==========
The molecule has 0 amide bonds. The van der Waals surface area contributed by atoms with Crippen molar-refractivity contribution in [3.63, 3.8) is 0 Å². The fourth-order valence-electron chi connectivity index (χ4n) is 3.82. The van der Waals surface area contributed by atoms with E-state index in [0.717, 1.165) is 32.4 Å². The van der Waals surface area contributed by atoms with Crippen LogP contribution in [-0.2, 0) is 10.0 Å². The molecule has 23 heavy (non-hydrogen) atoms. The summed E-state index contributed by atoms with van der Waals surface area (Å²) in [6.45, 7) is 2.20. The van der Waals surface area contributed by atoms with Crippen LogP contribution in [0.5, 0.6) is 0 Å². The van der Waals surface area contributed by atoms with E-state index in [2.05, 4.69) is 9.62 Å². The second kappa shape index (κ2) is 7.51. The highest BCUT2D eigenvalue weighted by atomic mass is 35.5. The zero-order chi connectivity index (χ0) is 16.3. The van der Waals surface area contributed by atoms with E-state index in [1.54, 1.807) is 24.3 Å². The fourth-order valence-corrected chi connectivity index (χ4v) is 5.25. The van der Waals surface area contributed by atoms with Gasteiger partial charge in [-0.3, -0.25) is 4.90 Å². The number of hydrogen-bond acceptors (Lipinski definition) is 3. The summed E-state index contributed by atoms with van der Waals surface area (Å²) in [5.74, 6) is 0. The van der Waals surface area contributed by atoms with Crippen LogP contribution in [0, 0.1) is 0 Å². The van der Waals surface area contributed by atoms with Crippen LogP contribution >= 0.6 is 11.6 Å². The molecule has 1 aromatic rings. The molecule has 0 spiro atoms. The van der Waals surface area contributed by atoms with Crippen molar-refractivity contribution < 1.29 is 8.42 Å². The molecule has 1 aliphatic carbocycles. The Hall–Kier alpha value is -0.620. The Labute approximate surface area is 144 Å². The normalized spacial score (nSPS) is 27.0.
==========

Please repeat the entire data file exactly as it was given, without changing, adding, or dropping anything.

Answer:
The molecule has 0 amide bonds. The van der Waals surface area contributed by atoms with Crippen molar-refractivity contribution in [3.63, 3.8) is 0 Å². The fourth-order valence-electron chi connectivity index (χ4n) is 3.82. The van der Waals surface area contributed by atoms with E-state index in [0.717, 1.165) is 32.4 Å². The van der Waals surface area contributed by atoms with Crippen LogP contribution in [-0.2, 0) is 10.0 Å². The molecule has 23 heavy (non-hydrogen) atoms. The summed E-state index contributed by atoms with van der Waals surface area (Å²) in [6.45, 7) is 2.20. The van der Waals surface area contributed by atoms with Crippen LogP contribution in [0.5, 0.6) is 0 Å². The van der Waals surface area contributed by atoms with E-state index in [2.05, 4.69) is 9.62 Å². The second kappa shape index (κ2) is 7.51. The highest BCUT2D eigenvalue weighted by atomic mass is 35.5. The zero-order chi connectivity index (χ0) is 16.3. The van der Waals surface area contributed by atoms with E-state index in [1.54, 1.807) is 24.3 Å². The fourth-order valence-corrected chi connectivity index (χ4v) is 5.25. The van der Waals surface area contributed by atoms with Gasteiger partial charge in [-0.3, -0.25) is 4.90 Å². The number of hydrogen-bond acceptors (Lipinski definition) is 3. The summed E-state index contributed by atoms with van der Waals surface area (Å²) in [5.74, 6) is 0. The van der Waals surface area contributed by atoms with Crippen LogP contribution in [0, 0.1) is 0 Å². The van der Waals surface area contributed by atoms with Crippen LogP contribution >= 0.6 is 11.6 Å². The molecule has 1 aromatic rings. The molecule has 0 spiro atoms. The van der Waals surface area contributed by atoms with Crippen molar-refractivity contribution < 1.29 is 8.42 Å². The molecule has 1 aliphatic carbocycles. The Hall–Kier alpha value is -0.620. The Labute approximate surface area is 144 Å². The normalized spacial score (nSPS) is 27.0.